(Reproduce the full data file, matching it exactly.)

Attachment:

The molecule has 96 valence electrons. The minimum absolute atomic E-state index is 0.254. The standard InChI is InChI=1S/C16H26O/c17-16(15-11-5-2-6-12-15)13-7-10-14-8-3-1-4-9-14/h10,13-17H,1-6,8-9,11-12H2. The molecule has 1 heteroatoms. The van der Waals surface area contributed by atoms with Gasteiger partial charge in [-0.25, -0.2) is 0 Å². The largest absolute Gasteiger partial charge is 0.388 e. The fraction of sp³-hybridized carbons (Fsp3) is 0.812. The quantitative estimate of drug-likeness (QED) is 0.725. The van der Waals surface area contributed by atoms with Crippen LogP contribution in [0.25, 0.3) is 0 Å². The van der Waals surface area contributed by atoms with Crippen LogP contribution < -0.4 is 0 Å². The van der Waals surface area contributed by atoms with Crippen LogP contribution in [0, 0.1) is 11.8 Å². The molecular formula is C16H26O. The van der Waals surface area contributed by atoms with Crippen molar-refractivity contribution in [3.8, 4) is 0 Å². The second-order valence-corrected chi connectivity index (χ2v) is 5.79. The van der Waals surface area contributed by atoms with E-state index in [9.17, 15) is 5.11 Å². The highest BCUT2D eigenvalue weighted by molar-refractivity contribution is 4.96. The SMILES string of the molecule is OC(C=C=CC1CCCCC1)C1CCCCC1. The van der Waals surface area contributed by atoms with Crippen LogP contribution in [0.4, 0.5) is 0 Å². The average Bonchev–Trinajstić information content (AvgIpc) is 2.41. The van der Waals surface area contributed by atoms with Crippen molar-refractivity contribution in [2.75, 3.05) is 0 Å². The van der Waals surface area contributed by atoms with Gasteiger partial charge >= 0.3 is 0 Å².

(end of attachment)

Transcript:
The molecule has 96 valence electrons. The minimum absolute atomic E-state index is 0.254. The standard InChI is InChI=1S/C16H26O/c17-16(15-11-5-2-6-12-15)13-7-10-14-8-3-1-4-9-14/h10,13-17H,1-6,8-9,11-12H2. The molecule has 1 heteroatoms. The van der Waals surface area contributed by atoms with Gasteiger partial charge in [-0.25, -0.2) is 0 Å². The largest absolute Gasteiger partial charge is 0.388 e. The fraction of sp³-hybridized carbons (Fsp3) is 0.812. The quantitative estimate of drug-likeness (QED) is 0.725. The van der Waals surface area contributed by atoms with Crippen LogP contribution in [0.25, 0.3) is 0 Å². The van der Waals surface area contributed by atoms with Crippen LogP contribution < -0.4 is 0 Å². The van der Waals surface area contributed by atoms with Crippen LogP contribution in [0, 0.1) is 11.8 Å². The molecular formula is C16H26O. The van der Waals surface area contributed by atoms with Crippen molar-refractivity contribution in [3.8, 4) is 0 Å². The second-order valence-corrected chi connectivity index (χ2v) is 5.79. The van der Waals surface area contributed by atoms with E-state index in [9.17, 15) is 5.11 Å². The highest BCUT2D eigenvalue weighted by molar-refractivity contribution is 4.96. The SMILES string of the molecule is OC(C=C=CC1CCCCC1)C1CCCCC1. The van der Waals surface area contributed by atoms with Crippen LogP contribution in [0.4, 0.5) is 0 Å². The average Bonchev–Trinajstić information content (AvgIpc) is 2.41. The van der Waals surface area contributed by atoms with Crippen molar-refractivity contribution in [2.75, 3.05) is 0 Å². The van der Waals surface area contributed by atoms with Gasteiger partial charge >= 0.3 is 0 Å².